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How These Moms Survived Empty Nest Syndrome

Sending your kid off to college or their first apartment is a bittersweet time for parents. You’re excited for them to begin their new, more independent life, but it can also be challenging to adjust to not having your child at home anymore.

If you’re gearing up to face the empty nest this year, never fear: Here are some tips from parents who have been through it on how to survive — and even thrive.

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Make a plan

“We all love our kids, but don’t devote every second of your life to them,” urges Oregon mom of three Karen Jupiter. “It’s not good for them or you when the time comes for them to leave the nest. Have your own life.”

It’s never too early to start thinking about what you want to do when your kids grow up. Did you sideline your own career goals to raise your children? Have you ever contemplated taking a finance class but never had the time because you were busy helping your kids with their homework? Or have you always wanted to travel abroad but needed to be home for soccer games?

An empty nest is an opportunity to do the things that you put on hold while taking care of your family. “Find out what interests you and get involved with others who share those same interests,” suggests mom Paula Smith Cole.

Adds Idaho mom Shawny Swan, “Get a hobby. Exercise and eat well. Redecorate your home. Try yoga or meditation. Volunteer. Read books and learn to play new games. There is so much to do!”

Enjoy your time together

It’s easy to fall into an emotional spiral at every potential “last supper” of the summer months. Resist the urge to get melancholy or panicky about everything that needs to get done before your kid leaves. Instead, enjoy the days or hours you do spend together, creating memories and strengthening your relationships. Jupiter adds, “Don’t stress over the little things; just enjoy whatever time you have left with your kids living under one roof.”

Embrace your new freedom

Being an empty nester means saying goodbye to the school calendar. Consider taking a vacation on off times rather than during school breaks; flights will be less expensive and hotels less crowded. And while you may miss watching your child play soccer or picking them up from play practice, it can also be nice to set your own agenda and not have to be home at a particular time. Take a late exercise class or go to an evening movie with a friend. Texas mom of three Andi Rosenfield admits, “While I do miss having my kids home, it is nice not having to watch the clock and adhere to a schedule.”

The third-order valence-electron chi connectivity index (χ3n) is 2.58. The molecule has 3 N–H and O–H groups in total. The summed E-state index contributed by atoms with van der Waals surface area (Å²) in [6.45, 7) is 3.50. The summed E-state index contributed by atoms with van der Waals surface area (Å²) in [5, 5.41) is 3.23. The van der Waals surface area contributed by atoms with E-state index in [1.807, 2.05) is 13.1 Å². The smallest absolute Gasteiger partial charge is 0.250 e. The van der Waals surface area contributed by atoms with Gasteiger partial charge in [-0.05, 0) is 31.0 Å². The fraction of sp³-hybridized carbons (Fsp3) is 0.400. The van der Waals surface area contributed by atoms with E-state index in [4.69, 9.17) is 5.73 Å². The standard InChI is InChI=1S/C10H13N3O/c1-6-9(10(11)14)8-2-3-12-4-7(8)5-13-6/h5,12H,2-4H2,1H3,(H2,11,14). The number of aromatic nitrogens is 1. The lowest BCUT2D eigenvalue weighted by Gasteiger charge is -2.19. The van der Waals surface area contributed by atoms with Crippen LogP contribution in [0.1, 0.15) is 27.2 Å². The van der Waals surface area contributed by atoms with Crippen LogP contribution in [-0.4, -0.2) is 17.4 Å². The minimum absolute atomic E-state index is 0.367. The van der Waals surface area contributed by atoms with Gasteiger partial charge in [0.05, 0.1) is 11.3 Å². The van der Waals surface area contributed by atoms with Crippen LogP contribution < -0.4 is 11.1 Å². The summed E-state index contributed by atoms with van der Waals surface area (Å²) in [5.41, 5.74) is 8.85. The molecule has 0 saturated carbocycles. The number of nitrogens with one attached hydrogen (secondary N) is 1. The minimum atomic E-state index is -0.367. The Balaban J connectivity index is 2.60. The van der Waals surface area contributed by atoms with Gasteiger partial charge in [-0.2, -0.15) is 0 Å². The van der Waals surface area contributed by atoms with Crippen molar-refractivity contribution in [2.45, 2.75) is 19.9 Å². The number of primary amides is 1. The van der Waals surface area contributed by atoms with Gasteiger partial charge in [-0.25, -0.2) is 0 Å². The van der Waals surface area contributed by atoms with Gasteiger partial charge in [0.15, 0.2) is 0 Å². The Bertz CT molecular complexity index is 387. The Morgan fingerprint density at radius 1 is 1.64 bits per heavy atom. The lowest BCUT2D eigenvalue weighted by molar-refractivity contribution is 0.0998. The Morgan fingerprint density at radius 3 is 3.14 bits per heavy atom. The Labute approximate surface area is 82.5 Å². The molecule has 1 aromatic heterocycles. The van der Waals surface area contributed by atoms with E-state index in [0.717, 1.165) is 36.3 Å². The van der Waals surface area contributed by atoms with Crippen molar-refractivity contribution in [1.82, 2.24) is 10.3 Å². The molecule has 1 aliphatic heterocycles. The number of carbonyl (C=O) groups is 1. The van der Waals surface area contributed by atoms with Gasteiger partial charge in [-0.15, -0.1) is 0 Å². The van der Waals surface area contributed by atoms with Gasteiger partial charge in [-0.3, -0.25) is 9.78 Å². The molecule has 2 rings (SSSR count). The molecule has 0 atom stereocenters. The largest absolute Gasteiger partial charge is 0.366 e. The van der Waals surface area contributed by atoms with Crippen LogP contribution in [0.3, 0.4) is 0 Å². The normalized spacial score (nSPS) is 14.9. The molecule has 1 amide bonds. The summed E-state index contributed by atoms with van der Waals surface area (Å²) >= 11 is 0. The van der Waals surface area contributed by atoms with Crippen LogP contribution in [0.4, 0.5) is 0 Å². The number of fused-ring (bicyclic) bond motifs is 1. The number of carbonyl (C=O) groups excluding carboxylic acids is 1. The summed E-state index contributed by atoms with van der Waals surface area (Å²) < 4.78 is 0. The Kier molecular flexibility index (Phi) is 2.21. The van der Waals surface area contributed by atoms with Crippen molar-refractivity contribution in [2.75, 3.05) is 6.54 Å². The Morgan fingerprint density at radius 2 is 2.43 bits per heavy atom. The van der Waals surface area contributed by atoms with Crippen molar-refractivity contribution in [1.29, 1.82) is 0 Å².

An empty nest also means less time doing laundry, grocery shopping and other household chores. And mealtime is much easier too. “It’s great not having to make dinners that please every member of the family,” says New Jersey mom of three Andrea Bergman. “I can try new recipes for my husband and myself or new restaurants that the kids might not have enjoyed.”

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Cultivate relationships

Swan urges partnered parents to go on dates with each other.

Mom Frances Walker echoes this sentiment: “I tell people that when your child is a junior in high school, you need to start doing things with your spouse. If the kids are holding the family together, take this time while they are there to get your relationship back on track.” Think about doing some traveling or taking up a new hobby together.

The same is true for friends or family that you may not have had time for while taking care of your young kids. Now is the time to reach out to old friends and reconnect or to make new friends that share your interests.

Remember: You will still be in their life

Don’t make your child feel guilty for leaving; growing up and becoming independent is a good thing. Encourage them to embrace their solo life, try new things and be excited about the future. “Be happy for your kids,” says Rosenfield. “You’ve given them the foundation to be confident enough to leave.”

While it is the end of one chapter, it’s also the beginning of another — for them and for you. Your kid is going to have a new life, and hopefully, they will want you to be a part of it. “Be available for phone calls,” urges Rosenfield, “and really listen to what they have to say.”

“Before they leave,” suggests mom Julie Seitz Smith, “select a date when you can go visit. Having a scheduled time to see them again — especially after they initially move out — will give both parent and child something to look forward to.”

More: Teaching Your Teenager Responsibility Doesn’t Have to Be Torture

The most important thing to remember when facing an empty nest is to give yourself time to adjust to your new life. “It’s normal to go through a grieving process,” Pennsylvania mom of two Carla McPheron reassures us. “And then you need to accept your new normal. Acceptance is key. Things aren’t going back to how they were.”

So embrace this next chapter, and think of it as an opportunity. With the right attitude, it may wind up being even better than you expected.

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